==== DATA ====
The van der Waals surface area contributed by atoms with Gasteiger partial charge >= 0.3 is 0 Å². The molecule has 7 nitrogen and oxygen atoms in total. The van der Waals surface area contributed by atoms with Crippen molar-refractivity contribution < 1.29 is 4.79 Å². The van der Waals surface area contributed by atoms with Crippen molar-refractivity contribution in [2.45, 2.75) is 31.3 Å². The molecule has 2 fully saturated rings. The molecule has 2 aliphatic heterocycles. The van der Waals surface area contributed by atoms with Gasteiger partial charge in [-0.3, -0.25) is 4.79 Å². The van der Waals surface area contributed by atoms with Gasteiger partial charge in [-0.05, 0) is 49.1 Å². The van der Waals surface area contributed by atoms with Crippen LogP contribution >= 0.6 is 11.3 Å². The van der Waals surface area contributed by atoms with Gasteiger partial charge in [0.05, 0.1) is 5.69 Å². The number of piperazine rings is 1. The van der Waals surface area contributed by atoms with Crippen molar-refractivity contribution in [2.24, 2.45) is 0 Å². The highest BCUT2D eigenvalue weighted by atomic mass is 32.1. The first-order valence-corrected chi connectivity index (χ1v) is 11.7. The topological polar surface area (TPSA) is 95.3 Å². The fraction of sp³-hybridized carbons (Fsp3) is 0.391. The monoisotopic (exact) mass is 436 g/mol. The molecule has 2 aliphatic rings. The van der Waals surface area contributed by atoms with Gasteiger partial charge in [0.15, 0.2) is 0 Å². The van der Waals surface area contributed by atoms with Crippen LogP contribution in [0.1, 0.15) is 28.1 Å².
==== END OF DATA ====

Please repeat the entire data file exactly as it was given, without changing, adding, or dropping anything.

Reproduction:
The van der Waals surface area contributed by atoms with Gasteiger partial charge >= 0.3 is 0 Å². The molecule has 7 nitrogen and oxygen atoms in total. The van der Waals surface area contributed by atoms with Crippen molar-refractivity contribution < 1.29 is 4.79 Å². The van der Waals surface area contributed by atoms with Crippen molar-refractivity contribution in [2.45, 2.75) is 31.3 Å². The molecule has 2 fully saturated rings. The molecule has 2 aliphatic heterocycles. The van der Waals surface area contributed by atoms with Gasteiger partial charge in [-0.3, -0.25) is 4.79 Å². The van der Waals surface area contributed by atoms with Gasteiger partial charge in [-0.05, 0) is 49.1 Å². The van der Waals surface area contributed by atoms with Crippen LogP contribution >= 0.6 is 11.3 Å². The van der Waals surface area contributed by atoms with Gasteiger partial charge in [0.05, 0.1) is 5.69 Å². The number of piperazine rings is 1. The van der Waals surface area contributed by atoms with Crippen molar-refractivity contribution in [2.24, 2.45) is 0 Å². The highest BCUT2D eigenvalue weighted by atomic mass is 32.1. The first-order valence-corrected chi connectivity index (χ1v) is 11.7. The topological polar surface area (TPSA) is 95.3 Å². The fraction of sp³-hybridized carbons (Fsp3) is 0.391. The monoisotopic (exact) mass is 436 g/mol. The molecule has 2 aliphatic rings. The van der Waals surface area contributed by atoms with Gasteiger partial charge in [0.15, 0.2) is 0 Å². The van der Waals surface area contributed by atoms with Crippen LogP contribution in [0.1, 0.15) is 28.1 Å².